In her book titled “Zero Waste Home: The Ultimate Guide to Simplifying your Life by Reducing your Waste,” she outlined the 5 Rs of zero waste, a more comprehensive and improved version of the traditional 3 Rs (reduce, reuse, and recycle).

Bea Johnson’s 5 Rs provided a relatively easy-to-follow zero-waste guide for beginners, and they include:

  • Refuse - Learn how to say “no” to stuff you don’t need.
  • Reduce - Like “refuse,” this entails identifying your needs from your wants. It also means getting long-lasting, high-quality products to avoid repurchasing.
  • Reuse - Before throwing out your things, consider if they can still be repaired, sold, or donated. Buying secondhand or used items also falls under this category.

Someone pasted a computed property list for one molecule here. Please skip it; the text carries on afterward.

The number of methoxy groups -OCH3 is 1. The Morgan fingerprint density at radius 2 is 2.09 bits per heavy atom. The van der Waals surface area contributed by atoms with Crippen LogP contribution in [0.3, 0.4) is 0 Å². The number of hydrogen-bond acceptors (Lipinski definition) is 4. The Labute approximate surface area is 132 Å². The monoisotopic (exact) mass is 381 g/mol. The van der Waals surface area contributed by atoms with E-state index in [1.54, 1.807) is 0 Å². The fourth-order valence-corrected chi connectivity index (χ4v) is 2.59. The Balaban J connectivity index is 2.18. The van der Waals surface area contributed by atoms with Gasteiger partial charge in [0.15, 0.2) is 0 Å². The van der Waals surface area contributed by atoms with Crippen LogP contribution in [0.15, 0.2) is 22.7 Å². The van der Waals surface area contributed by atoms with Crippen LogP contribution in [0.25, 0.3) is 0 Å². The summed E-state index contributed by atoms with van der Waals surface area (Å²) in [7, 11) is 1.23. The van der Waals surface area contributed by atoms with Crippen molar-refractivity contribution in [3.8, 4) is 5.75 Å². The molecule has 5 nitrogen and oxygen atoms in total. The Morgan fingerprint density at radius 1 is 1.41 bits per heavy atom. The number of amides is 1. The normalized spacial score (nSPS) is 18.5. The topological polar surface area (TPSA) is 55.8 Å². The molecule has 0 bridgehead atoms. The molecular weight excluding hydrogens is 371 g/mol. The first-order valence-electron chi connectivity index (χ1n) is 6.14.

• Recycle - Make sure that plastic bottles, aluminum cans, or other recyclable materials are clean and follow your local recycling facility’s guidelines before putting them in recycling bins. 
  • Rot - Compost food scraps and other compostable items. If you don’t have time to compost, try to find community garden compost sites near you.
  • 2. Be Satisfied With What You Have

    There’s a fine line between minimalism and zero waste. And while these two are entirely different concepts, they have a fair share of similarities.

    But let’s talk about their biggest similarity: reducing.

    By not buying stuff you don’t need, there’s a less chance of you figuring out how to properly dispose of waste. It’s all about trying to live with what you already have and avoid bringing in more clutter. It saves you space, time, and money.